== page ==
Assembling Bits and Pieces

If those monkeys pound on those keyboards enough, eventually a masterpiece will emerge…  Well, software development can be like that sometimes.  I’ve been spending quite a lot of time on 2D graphics.

Part of doing 3D CAD is being able to create a surface of revolution (revoloid).  Well, in order to create a revoloid, I need to be able to draw a curve, which will then be rotated around an axis.  Well, in order to create a curve, I need to have a nice grid I can use as a guide, and I need control points, and mouse control of those points, etc.

So, I create those various bits and pieces.  I think the grid thing is really cool.  You can specify the distance between the light and dark lines.  You can specify the colors as well.  It becomes useful when you need a backdrop for drawing, or displaying stuff in general to scale.

There have been other graphics along the way as well.  This arrow thing is useful in that the dark gray area can hold other graphics and controls.  Perhaps it doesn’t make sense sitting there on its own, but it does when it’s combined with other things.

Of course, no UI toolkit these days would be complete without having tabbed views.  So, there they are…  Of course, since the tabs are created using the ShapeBuilder object, you can get rounded corners instead of those sharp corners if you like.  Since these are just graphics objects, you can also fairly easily do drop shadows, glowing backgrounds, and the like.  And, since they are “Actor” objects, they can respond to “Update” messages, and change with time, if that’s useful.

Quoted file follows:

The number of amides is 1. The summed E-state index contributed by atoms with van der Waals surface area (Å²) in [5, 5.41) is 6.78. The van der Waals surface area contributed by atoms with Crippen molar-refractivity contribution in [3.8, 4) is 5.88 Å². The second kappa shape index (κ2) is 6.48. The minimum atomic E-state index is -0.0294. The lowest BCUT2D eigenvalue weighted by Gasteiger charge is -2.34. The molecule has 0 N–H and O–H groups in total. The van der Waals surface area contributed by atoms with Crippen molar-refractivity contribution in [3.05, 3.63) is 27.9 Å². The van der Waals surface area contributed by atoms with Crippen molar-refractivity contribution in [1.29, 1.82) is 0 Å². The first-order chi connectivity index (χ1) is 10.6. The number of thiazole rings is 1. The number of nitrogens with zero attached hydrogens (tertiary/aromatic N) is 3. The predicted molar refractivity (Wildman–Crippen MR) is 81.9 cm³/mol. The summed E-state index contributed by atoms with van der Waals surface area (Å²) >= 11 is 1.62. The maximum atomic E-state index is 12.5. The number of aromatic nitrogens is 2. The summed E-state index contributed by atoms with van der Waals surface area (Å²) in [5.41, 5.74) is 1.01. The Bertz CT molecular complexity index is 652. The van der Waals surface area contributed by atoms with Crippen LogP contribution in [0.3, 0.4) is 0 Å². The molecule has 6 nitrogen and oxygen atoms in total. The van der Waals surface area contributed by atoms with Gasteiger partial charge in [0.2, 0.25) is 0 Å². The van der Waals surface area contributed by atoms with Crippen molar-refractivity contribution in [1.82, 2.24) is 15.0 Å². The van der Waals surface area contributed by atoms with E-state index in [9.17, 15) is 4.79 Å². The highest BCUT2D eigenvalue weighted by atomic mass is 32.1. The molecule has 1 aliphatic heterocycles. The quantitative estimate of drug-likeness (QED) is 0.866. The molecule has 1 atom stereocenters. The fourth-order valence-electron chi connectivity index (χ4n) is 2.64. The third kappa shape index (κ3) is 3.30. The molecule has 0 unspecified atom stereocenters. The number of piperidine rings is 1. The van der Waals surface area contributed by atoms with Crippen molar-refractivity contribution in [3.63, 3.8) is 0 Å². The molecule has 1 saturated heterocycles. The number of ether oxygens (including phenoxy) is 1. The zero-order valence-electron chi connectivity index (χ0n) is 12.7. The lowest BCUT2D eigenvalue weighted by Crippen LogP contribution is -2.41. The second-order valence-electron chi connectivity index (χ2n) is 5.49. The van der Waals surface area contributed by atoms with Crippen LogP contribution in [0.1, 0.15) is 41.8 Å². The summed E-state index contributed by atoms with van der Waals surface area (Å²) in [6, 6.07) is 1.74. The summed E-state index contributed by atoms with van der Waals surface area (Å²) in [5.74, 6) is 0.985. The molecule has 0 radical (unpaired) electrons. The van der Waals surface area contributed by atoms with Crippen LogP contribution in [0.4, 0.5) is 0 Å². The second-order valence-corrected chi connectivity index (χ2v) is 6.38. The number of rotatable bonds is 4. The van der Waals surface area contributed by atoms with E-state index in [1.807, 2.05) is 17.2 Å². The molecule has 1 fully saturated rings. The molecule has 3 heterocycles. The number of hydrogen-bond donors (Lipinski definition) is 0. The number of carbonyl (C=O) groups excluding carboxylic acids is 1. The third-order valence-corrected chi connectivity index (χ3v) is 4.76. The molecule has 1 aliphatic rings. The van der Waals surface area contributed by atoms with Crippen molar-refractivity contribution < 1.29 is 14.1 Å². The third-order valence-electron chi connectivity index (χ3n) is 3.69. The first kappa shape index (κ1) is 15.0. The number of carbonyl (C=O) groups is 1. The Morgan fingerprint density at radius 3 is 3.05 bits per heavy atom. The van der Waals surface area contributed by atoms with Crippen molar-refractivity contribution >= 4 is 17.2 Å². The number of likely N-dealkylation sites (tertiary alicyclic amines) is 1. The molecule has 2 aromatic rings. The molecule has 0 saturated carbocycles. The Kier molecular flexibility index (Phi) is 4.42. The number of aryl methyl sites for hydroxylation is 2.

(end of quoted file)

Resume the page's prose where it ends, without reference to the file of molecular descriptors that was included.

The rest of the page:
I recently purchased a BeagleBone.  A nifty little piece of kit that one.  It uses a TI AM3358 ARM Cortex-A8 based microprocessor.  The board has ethernet and USB built in.  One of the benefits of the little board is that you can run an Android distribution on it.  Also, it has some graphics capabilities, including support for a VNC host, so you can see what’s on it’s “screen”.

I fully intend to put BanateCAD on this little device.  The Beaglebone is good in that it represents a fairly constrained system.  It has a 4Gb micro SD card, and 256Mb of RAM.  It runs at 700Mhz.  I’m thinking this should be a beefy enough spec to run a simple 3D CAD modeling program such as BanateCAD.  Also, if I can run on this little device, then certainly I can run on any Android device.  I’ll see how it goes.

At any rate, things progress.  2D UI, 3D shapes, monkeys on typewriters…  Soon enough something interesting will pop out of this little exercise.


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